- The Event Is Triggered: If the defined event is an HTTP request, the event is triggered by a user with a click or other equivalent action.
- The Function Is Executed: The Cloud Service provider determines whether or not an instance of the function is already executing on a Running Server. If not, it launches a new Server to execute the function.
- The Result Is Sent To The Client: The user sees the output of the function that was run within the application.
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9 Fundamental Concepts of Serverless Architecture
Some of the fundamental terms frequently used in Serverless Architecture and systems are as follows:
- Invocation: A single function execution is called an Invocation.
- Duration: Duration is the time taken by a Serverless Function to be executed.
- Cold Start: Cold Start is the time it takes for a function to be activated for the first time or after a period of inactivity.
- Concurrency Limit: Concurrency Limit refers to the number of function instances that can execute concurrently in one region, as determined by the Cloud Provider. If a function exceeds this limit, it will be blocked.
- FaaS: Function-as-a-Service (FaaS) is a means for running custom code in the Cloud without first provisioning a dedicated server to host the code.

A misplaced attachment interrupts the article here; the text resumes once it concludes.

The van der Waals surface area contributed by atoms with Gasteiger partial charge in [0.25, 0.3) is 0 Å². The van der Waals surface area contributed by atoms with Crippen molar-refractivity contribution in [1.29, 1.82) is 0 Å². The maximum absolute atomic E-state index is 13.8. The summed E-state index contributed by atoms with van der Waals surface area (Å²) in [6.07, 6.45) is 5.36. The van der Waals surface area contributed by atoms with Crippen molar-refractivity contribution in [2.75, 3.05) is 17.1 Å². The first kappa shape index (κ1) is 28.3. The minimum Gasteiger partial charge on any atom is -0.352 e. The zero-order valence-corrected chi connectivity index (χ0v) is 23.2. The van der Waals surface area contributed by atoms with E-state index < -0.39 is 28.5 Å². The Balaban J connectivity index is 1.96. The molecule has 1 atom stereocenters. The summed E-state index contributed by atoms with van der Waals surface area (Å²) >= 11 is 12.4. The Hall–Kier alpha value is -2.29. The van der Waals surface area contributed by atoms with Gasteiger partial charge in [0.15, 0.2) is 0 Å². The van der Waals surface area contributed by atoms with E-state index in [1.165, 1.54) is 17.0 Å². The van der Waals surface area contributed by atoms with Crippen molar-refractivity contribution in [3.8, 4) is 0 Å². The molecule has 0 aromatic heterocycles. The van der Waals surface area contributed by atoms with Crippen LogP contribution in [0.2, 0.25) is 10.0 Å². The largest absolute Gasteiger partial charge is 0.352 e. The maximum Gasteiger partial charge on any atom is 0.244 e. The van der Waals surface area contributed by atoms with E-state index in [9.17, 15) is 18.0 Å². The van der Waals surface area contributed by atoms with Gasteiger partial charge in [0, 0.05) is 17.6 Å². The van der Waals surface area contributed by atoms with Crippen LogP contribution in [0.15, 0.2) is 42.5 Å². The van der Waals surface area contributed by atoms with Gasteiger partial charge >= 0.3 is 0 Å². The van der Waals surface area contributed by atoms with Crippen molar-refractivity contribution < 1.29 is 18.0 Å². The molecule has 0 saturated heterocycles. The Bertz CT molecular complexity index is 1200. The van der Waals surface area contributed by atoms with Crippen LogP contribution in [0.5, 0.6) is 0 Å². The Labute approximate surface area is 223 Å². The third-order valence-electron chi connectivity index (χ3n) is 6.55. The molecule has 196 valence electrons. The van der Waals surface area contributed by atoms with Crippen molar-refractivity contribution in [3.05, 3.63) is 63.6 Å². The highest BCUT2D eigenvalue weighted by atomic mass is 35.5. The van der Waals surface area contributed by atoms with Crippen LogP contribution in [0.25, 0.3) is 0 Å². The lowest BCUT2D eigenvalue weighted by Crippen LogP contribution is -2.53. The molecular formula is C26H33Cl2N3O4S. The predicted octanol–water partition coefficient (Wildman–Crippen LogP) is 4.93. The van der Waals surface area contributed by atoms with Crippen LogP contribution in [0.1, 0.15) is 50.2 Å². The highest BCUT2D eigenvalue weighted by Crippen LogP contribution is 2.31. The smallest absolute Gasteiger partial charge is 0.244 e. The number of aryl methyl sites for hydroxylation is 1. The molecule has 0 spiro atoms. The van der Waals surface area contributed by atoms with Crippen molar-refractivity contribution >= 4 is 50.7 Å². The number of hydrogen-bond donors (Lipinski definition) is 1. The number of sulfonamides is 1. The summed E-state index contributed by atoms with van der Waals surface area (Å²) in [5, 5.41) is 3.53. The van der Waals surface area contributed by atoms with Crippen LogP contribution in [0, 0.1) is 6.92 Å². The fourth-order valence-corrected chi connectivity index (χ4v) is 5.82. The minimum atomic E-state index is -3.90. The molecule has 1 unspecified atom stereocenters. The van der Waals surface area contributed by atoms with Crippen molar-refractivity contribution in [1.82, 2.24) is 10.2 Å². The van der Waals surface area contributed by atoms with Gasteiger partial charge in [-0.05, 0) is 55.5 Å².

- Configuration Management: Configuration Management refers to the practice of specifying, versioning, and distributing configurational properties of component resources inside an application (usually by Developers and Operations Engineers).
- Event-driven Architecture: Event-driven Architecture refers to an architectural pattern in which a software system reacts to and produces its own events. With Serverless Systems, this pattern nearly comes as a standard.
- Monolith: A Monolithic software system keeps and manages all application functionality in a single large unit of deployment.
- Microservices: Microservices is a software architectural approach in which the system is divided into small sections of functionality that are deployed separately and connected with each other commonly over HTTP.
Serverless Architecture Vs Container Architecture
Both Serverless and Container Architectures enable developers to deploy application code by abstracting away the host environment, but they differ significantly.
The key differences between Serverless and Container Architecture are:
|Supported Host Environments||Containers can operate on modern Linux systems as well as some versions of Windows.||Serverless runs on specific hosting platforms, the majority of which are hosted on public clouds, such as AWS Lambda and Azure Functions.|